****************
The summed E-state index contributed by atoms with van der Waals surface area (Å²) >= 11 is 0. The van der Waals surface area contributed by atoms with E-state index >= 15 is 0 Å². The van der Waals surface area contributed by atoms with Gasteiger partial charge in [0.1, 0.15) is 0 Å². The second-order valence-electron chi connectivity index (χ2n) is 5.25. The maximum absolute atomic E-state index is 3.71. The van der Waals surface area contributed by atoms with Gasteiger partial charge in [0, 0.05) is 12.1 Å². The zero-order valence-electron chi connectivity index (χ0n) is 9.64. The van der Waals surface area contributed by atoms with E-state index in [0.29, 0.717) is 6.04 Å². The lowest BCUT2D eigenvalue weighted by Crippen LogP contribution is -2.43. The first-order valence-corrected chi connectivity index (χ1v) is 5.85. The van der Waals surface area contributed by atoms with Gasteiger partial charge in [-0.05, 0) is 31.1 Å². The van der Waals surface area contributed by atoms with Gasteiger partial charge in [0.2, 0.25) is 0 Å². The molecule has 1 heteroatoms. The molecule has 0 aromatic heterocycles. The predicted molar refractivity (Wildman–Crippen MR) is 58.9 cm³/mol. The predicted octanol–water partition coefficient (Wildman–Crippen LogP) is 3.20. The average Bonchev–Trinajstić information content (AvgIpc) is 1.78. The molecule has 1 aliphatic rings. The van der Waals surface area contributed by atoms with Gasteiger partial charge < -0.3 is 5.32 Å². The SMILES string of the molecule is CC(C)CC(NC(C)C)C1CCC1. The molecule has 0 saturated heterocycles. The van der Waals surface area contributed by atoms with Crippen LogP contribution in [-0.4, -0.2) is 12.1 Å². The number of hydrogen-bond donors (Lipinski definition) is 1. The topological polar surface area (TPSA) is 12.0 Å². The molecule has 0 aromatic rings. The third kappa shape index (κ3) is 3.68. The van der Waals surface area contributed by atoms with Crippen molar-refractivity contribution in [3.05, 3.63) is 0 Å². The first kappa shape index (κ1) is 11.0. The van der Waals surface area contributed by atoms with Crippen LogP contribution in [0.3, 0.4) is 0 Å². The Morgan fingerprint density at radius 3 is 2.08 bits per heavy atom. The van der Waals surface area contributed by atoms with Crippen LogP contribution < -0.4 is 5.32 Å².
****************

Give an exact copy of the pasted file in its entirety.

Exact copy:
The summed E-state index contributed by atoms with van der Waals surface area (Å²) >= 11 is 0. The van der Waals surface area contributed by atoms with E-state index >= 15 is 0 Å². The van der Waals surface area contributed by atoms with Gasteiger partial charge in [0.1, 0.15) is 0 Å². The second-order valence-electron chi connectivity index (χ2n) is 5.25. The maximum absolute atomic E-state index is 3.71. The van der Waals surface area contributed by atoms with Gasteiger partial charge in [0, 0.05) is 12.1 Å². The zero-order valence-electron chi connectivity index (χ0n) is 9.64. The van der Waals surface area contributed by atoms with E-state index in [0.29, 0.717) is 6.04 Å². The lowest BCUT2D eigenvalue weighted by Crippen LogP contribution is -2.43. The first-order valence-corrected chi connectivity index (χ1v) is 5.85. The van der Waals surface area contributed by atoms with Gasteiger partial charge in [-0.05, 0) is 31.1 Å². The van der Waals surface area contributed by atoms with Gasteiger partial charge in [0.2, 0.25) is 0 Å². The molecule has 1 heteroatoms. The molecule has 0 aromatic heterocycles. The predicted molar refractivity (Wildman–Crippen MR) is 58.9 cm³/mol. The predicted octanol–water partition coefficient (Wildman–Crippen LogP) is 3.20. The average Bonchev–Trinajstić information content (AvgIpc) is 1.78. The molecule has 1 aliphatic rings. The van der Waals surface area contributed by atoms with Gasteiger partial charge < -0.3 is 5.32 Å². The SMILES string of the molecule is CC(C)CC(NC(C)C)C1CCC1. The molecule has 0 saturated heterocycles. The van der Waals surface area contributed by atoms with Crippen LogP contribution in [-0.4, -0.2) is 12.1 Å². The number of hydrogen-bond donors (Lipinski definition) is 1. The topological polar surface area (TPSA) is 12.0 Å². The molecule has 0 aromatic rings. The third kappa shape index (κ3) is 3.68. The van der Waals surface area contributed by atoms with Crippen molar-refractivity contribution in [3.05, 3.63) is 0 Å². The first kappa shape index (κ1) is 11.0. The van der Waals surface area contributed by atoms with Crippen LogP contribution in [0.3, 0.4) is 0 Å². The Morgan fingerprint density at radius 3 is 2.08 bits per heavy atom. The van der Waals surface area contributed by atoms with Crippen LogP contribution < -0.4 is 5.32 Å².